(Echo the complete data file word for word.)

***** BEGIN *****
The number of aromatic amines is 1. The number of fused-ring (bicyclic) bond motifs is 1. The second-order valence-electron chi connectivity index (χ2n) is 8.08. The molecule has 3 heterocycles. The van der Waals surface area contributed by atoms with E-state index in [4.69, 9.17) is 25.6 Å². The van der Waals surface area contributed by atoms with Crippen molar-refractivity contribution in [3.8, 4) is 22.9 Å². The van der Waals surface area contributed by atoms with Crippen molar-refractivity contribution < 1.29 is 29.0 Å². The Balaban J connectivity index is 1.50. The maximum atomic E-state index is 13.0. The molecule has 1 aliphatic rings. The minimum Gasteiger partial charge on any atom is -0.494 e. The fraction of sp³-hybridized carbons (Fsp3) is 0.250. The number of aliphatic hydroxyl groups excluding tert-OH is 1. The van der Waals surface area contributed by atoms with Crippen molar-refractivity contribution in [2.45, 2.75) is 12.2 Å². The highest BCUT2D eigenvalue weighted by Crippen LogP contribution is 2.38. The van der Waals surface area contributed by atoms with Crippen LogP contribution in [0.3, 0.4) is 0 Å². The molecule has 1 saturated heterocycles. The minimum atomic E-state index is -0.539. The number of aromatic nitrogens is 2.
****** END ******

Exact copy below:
The number of aromatic amines is 1. The number of fused-ring (bicyclic) bond motifs is 1. The second-order valence-electron chi connectivity index (χ2n) is 8.08. The molecule has 3 heterocycles. The van der Waals surface area contributed by atoms with E-state index in [4.69, 9.17) is 25.6 Å². The van der Waals surface area contributed by atoms with Crippen molar-refractivity contribution in [3.8, 4) is 22.9 Å². The van der Waals surface area contributed by atoms with Crippen molar-refractivity contribution < 1.29 is 29.0 Å². The Balaban J connectivity index is 1.50. The maximum atomic E-state index is 13.0. The molecule has 1 aliphatic rings. The minimum Gasteiger partial charge on any atom is -0.494 e. The fraction of sp³-hybridized carbons (Fsp3) is 0.250. The number of aliphatic hydroxyl groups excluding tert-OH is 1. The van der Waals surface area contributed by atoms with Crippen molar-refractivity contribution in [2.45, 2.75) is 12.2 Å². The highest BCUT2D eigenvalue weighted by Crippen LogP contribution is 2.38. The van der Waals surface area contributed by atoms with Crippen LogP contribution in [0.3, 0.4) is 0 Å². The molecule has 1 saturated heterocycles. The minimum atomic E-state index is -0.539. The number of aromatic nitrogens is 2.